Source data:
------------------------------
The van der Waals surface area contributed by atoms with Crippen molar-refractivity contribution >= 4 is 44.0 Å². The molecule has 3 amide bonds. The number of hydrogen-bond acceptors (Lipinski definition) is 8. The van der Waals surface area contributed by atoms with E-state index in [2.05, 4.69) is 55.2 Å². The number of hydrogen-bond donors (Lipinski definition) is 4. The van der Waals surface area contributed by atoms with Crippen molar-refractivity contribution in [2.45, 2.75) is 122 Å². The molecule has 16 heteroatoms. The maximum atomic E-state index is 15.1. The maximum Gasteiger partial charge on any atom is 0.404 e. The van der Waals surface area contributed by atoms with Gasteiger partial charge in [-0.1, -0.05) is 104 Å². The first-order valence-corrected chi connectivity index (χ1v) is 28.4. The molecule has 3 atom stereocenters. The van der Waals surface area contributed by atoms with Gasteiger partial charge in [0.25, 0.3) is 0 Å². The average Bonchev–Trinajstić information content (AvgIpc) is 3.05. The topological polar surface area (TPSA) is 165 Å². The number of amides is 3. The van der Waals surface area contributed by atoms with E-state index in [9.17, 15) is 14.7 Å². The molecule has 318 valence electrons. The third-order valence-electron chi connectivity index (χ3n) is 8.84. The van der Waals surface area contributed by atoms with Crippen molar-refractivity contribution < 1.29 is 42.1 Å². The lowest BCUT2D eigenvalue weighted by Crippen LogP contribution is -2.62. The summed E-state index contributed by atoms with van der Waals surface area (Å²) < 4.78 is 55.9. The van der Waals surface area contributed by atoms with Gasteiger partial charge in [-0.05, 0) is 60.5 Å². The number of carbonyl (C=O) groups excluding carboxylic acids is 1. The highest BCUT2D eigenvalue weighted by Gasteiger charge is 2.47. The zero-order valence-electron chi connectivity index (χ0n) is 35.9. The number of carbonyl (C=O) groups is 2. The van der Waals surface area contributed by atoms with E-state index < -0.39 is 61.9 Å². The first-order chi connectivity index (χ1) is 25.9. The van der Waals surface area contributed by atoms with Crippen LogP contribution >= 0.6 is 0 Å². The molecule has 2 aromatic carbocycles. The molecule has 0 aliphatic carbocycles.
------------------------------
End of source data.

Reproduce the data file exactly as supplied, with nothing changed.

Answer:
The van der Waals surface area contributed by atoms with Crippen molar-refractivity contribution >= 4 is 44.0 Å². The molecule has 3 amide bonds. The number of hydrogen-bond acceptors (Lipinski definition) is 8. The van der Waals surface area contributed by atoms with E-state index in [2.05, 4.69) is 55.2 Å². The number of hydrogen-bond donors (Lipinski definition) is 4. The van der Waals surface area contributed by atoms with Crippen molar-refractivity contribution in [2.45, 2.75) is 122 Å². The molecule has 16 heteroatoms. The maximum atomic E-state index is 15.1. The maximum Gasteiger partial charge on any atom is 0.404 e. The van der Waals surface area contributed by atoms with Gasteiger partial charge in [-0.1, -0.05) is 104 Å². The first-order valence-corrected chi connectivity index (χ1v) is 28.4. The molecule has 3 atom stereocenters. The van der Waals surface area contributed by atoms with Gasteiger partial charge in [0.25, 0.3) is 0 Å². The average Bonchev–Trinajstić information content (AvgIpc) is 3.05. The topological polar surface area (TPSA) is 165 Å². The number of amides is 3. The van der Waals surface area contributed by atoms with E-state index in [9.17, 15) is 14.7 Å². The molecule has 318 valence electrons. The third-order valence-electron chi connectivity index (χ3n) is 8.84. The van der Waals surface area contributed by atoms with Crippen molar-refractivity contribution < 1.29 is 42.1 Å². The lowest BCUT2D eigenvalue weighted by Crippen LogP contribution is -2.62. The summed E-state index contributed by atoms with van der Waals surface area (Å²) < 4.78 is 55.9. The van der Waals surface area contributed by atoms with Gasteiger partial charge in [-0.05, 0) is 60.5 Å². The number of carbonyl (C=O) groups excluding carboxylic acids is 1. The highest BCUT2D eigenvalue weighted by Gasteiger charge is 2.47. The zero-order valence-electron chi connectivity index (χ0n) is 35.9. The number of carbonyl (C=O) groups is 2. The van der Waals surface area contributed by atoms with E-state index < -0.39 is 61.9 Å². The first-order chi connectivity index (χ1) is 25.9. The van der Waals surface area contributed by atoms with Crippen LogP contribution >= 0.6 is 0 Å². The molecule has 2 aromatic carbocycles. The molecule has 0 aliphatic carbocycles.